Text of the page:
CIO — Cloud computing is still in the testing and experimental space for many organizations, but its benefits are becoming clear to many. Cloud is rapidly shifting from a world of hype and possibilities to one of practical application, and CIOs that haven’t already considered what cloud means for their business need to step up the pace.
That was the consensus of six panelists brought together by information exchange solutions specialist IntraLinks in a roundtable discussion Thursday morning at the Gabarron Foundation in New York City.
“You think about technology waves, and every once in a while you get one that you know is meaningful, that actually changes the way companies spend their money and invest in solutions; it actually changes the way the tech industry itself is shaped, and cloud computing is one of those things clearly,” said Ted Schadler, vice president and principal analyst with Forrester Research, who moderated the panel.
“I got interested initially in cloud because of the pricing model: the fact that I could potentially buy capacity as I needed it and pay for it as OpEx instead of CapEx,” he said. “That essentially lowers the bar for innovation because I can build something quickly and deploy it quickly. This is a hugely important phenomenon in cloud.”
“It was also a major driver of open source, where if I could get a server for free in Linux and deploy it, I could as a developer actually try something out,” he said. “The cloud just took that and blew it out on steroids. There’s probably not a single startup that comes through my office, and probably not through yours, that isn’t deploying on cloud infrastructure. They might keep the customer database in their own data center, but all their storage and all their compute sits on Amazon or it sits on Rackspace or it sits out there somewhere in the cloud. That is a huge opportunity for innovation, for things that change the way companies work together. You see this now reflected in the investments of the major infrastructure providers. You also see it reflected in the growth of companies like Salesforce and Google. Google Apps for Business, Google Apps for Government, that’s a billion dollar business today.”
Schadler noted that Forrester’s discussions with CIOs indicates that cloud computing is a top of mind consideration for most. And he said that most organizations are not looking to the cloud as a method of cost management, but for “extension”-the capability to take their business in new directions faster.
Sultan Khan, Global IT Strategy & Governance Practice Head at Tata Consultancy Services (TCS), agreed.
“What we’re seeing is that every CIO is thinking, talking and doing something about cloud, clearly with a very reasonable degree of maturity,” he said. “We recently conducted a survey with our clients and found that 10 percent or less of the cloud-based solutions are actually out in the public space. Today, close to 90 percent of the solutions sets are being developed within the internal cloud space. What is interesting is when you ask them about where they are going by 2015, a lot of them see that ratio being 30 percent or so in the public service space. There is a definite shift towards not only cloud, but also taking it from the inside to the outside.”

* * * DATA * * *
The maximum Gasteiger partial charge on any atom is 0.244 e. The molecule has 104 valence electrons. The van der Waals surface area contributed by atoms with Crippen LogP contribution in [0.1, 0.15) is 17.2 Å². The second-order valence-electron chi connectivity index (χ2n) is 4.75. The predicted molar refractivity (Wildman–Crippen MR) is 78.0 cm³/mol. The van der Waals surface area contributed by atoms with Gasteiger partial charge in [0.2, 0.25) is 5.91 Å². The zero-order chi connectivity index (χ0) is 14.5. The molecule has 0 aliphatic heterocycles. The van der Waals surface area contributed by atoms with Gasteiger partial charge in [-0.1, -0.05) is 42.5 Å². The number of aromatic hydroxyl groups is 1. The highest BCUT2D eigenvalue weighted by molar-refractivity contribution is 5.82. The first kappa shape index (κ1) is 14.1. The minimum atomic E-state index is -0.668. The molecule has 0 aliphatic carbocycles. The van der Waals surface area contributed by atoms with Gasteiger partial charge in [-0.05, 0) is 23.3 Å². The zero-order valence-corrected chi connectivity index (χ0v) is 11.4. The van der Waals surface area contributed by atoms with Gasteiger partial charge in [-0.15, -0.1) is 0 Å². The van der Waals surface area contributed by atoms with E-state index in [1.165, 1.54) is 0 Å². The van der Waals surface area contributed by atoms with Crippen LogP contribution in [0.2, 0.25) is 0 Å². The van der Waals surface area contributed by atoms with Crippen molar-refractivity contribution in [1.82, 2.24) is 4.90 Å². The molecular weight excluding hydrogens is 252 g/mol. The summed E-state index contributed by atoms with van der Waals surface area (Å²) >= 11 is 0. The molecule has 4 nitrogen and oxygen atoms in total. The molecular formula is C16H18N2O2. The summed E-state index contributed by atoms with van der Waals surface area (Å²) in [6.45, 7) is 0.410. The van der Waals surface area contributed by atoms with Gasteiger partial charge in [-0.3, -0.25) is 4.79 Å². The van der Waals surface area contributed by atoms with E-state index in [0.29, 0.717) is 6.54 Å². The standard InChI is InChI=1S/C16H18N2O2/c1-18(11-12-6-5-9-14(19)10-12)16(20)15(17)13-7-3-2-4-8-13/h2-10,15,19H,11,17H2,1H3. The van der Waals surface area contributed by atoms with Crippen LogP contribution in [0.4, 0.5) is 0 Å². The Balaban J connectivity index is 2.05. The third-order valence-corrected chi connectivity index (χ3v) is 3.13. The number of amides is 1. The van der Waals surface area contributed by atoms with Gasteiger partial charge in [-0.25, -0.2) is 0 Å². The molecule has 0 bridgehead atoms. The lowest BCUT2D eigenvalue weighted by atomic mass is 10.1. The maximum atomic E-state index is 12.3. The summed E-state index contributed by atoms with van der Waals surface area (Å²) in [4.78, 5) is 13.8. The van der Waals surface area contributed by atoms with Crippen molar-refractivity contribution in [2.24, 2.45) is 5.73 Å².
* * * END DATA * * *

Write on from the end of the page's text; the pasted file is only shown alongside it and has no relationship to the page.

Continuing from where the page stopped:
Philip Jacob, senior director of risk management at Axioma, a provider of optimization software and financial risk modeling software for the financial services industry, said his organization has turned to the cloud-and specifically Microsoft Azure-to provide the raw computational power for its services rather than build out new servers each time it takes on a new project.
“It’s allowing us to be able to plan much more effectively,” he said. “We don’t have tell our clients in advance, “here’s the level of service we can offer you.” We can tell them, “here’s the potential,” and then we can just buy on demand the services necessary to do whatever and however complex calculations they require.”
Jacob noted that such a model allows Axioma to be much more efficient as well, because most of the demand for its risk management reporting only occurs for about eight hours a day. If the organization bought hardware to serve its needs, it would sit largely unused for 16 hours a day.
“It’s a way to only get the capacity when we need it, but also not to have to plan what could be very large potential acquisitions in advance,” he said.
David Goodman, chief technology officer of the International Rescue Committee (IRC), an organization founded at the recommendation of Albert Einstein to rescue intellectuals and artists from the Nazis, said the cloud allows his organization to better allocate staff resources. Today, IRC provides humanitarian services to refugees around the globe. Goodman leads a staff of 26 based in New York and Nairobi, overseeing teams focused on infrastructure, application development and project management. He is also responsible for RescueNet, the organization’s global intranet.